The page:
School Leadership During & Beyond COVID-19





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Sep 03, 2020
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School Leadership During & Beyond COVID-19

Salzburg Global and WISE convene third and final part of the Education Disrupted, Education Reimagined series

For an unprecedented six months, global physical lockdown has made disruption an ongoing reality for a majority of the world’s education systems. As students, teachers, and school leaders usher in a new academic year, many are wondering what school and learning will look like in a post-COVID-19 world in which uncertainty is the "new normal." Time and again, research has shown that school leadership is a key factor in student outcomes and well-being. But at a time when the structures and systems of the traditional school model have been completely unraveled, has good leadership become ever more critical?

Even prior to the COVID-19 pandemic, conversation among education policymakers and experts had turned toward building a 21st century learning paradigm, a model that marries the acquisition of academic skill with the building of behavioral competencies such as agency, collaboration, problem-solving, creativity and life-long learning. The outcome of this approach – the so called 21st century learner – would be a resilient, agile, and collaborative problem solver capable of taking on the challenges of our ever-changing world. If COVID-19 has taught us anything, it is that the time to implement such a future-forward approach is now. But if we are serious about accelerating such transformation of our learning systems, isn’t it also necessary to consider the implications for our educators and school leaders?

For the third part in the Education Disrupted, Education Reimagined convening series (September 14, 2020), in partnership with WISE Salzburg Global will bring together key stakeholders from education systems around the world in a networked learning community to examine the implications of the COVID-19 crisis on the 21st century school leadership paradigm. Speakers and participants will engage in discussions aimed at reimagining the mechanisms and approaches to responding to a fast-changing, uncertain world with resilient school systems and future-prepared school leaders. They will also look at, more practically, what type of leadership approaches have and haven’t worked during this 6 months of crisis and consider what leadership characteristics are required of 21st century school leaders and educators.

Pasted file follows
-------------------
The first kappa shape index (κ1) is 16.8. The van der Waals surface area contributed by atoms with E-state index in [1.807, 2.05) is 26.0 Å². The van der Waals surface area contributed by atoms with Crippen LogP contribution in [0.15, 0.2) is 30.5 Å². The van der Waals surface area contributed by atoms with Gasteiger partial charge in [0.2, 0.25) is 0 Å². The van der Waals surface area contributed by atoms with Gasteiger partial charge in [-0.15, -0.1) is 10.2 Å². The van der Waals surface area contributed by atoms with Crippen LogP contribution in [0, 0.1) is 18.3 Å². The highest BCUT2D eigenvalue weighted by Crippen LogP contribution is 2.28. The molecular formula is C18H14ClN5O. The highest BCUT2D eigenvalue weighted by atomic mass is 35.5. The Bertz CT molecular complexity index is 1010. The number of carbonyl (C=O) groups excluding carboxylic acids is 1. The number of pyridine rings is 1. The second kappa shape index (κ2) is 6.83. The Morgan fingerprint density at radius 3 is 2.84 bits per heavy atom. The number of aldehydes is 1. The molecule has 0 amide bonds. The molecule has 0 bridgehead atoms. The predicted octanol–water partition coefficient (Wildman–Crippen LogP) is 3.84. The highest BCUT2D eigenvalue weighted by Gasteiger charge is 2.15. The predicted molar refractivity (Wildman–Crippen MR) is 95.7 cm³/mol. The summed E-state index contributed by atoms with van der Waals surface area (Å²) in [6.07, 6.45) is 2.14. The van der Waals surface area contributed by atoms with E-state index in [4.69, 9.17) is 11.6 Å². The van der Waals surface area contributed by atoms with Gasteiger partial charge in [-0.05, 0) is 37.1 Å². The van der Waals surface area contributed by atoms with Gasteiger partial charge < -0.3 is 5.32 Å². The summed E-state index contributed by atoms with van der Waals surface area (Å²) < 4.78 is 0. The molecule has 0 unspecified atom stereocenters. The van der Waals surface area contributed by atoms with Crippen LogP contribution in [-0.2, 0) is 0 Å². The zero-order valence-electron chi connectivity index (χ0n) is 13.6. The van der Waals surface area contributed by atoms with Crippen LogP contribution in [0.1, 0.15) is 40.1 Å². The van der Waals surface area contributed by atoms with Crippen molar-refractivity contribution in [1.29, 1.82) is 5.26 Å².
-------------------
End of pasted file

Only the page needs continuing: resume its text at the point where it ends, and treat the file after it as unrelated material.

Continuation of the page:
This is the third in a series of online convening addressing the impact of the coronavirus pandemic on the education sector across the world. The first, held in April as almost 80% of the world's students were on lockdown, unpacked the consequences of COVID-19 on the traditional school model and considered how we best optimize this time of crisis to rapidly innovate and embed system-wide change in our schools and education systems. The second, held in June as some schools had returned to in-person teaching and others contemplated how to do so, explored the systemic responses to the COVID-19 crisis and unpacked what has worked, what has not worked, and what can be reimagined not only for the coming academic year, but for the future of education and learning.

Part III will yet again be open to the public, bringing together experts and practitioners from around the world to consider the following key themes and questions:

  1. Leadership, Innovation and the Future of Schooling: What does 21st century school leadership look like in a post-COVID-19 world? How is this reflective of the changes taking place in education systems and structures?
  2. New Relational Models and Dynamics in School Leadership: Who gets to be a leader in the school systems of tomorrow? Who gets agency to act in certain spheres? What are the implications of the shifting roles and responsibilities of school leadership on how we train the education workforce?
  3. Leadership and Equity: How can we build more equitable systems for the future? What is the role of school leaders in ensuring that schools and systems are built back in a fairer, more equitable, way?

To see the full program and to register, please visit the WISE website: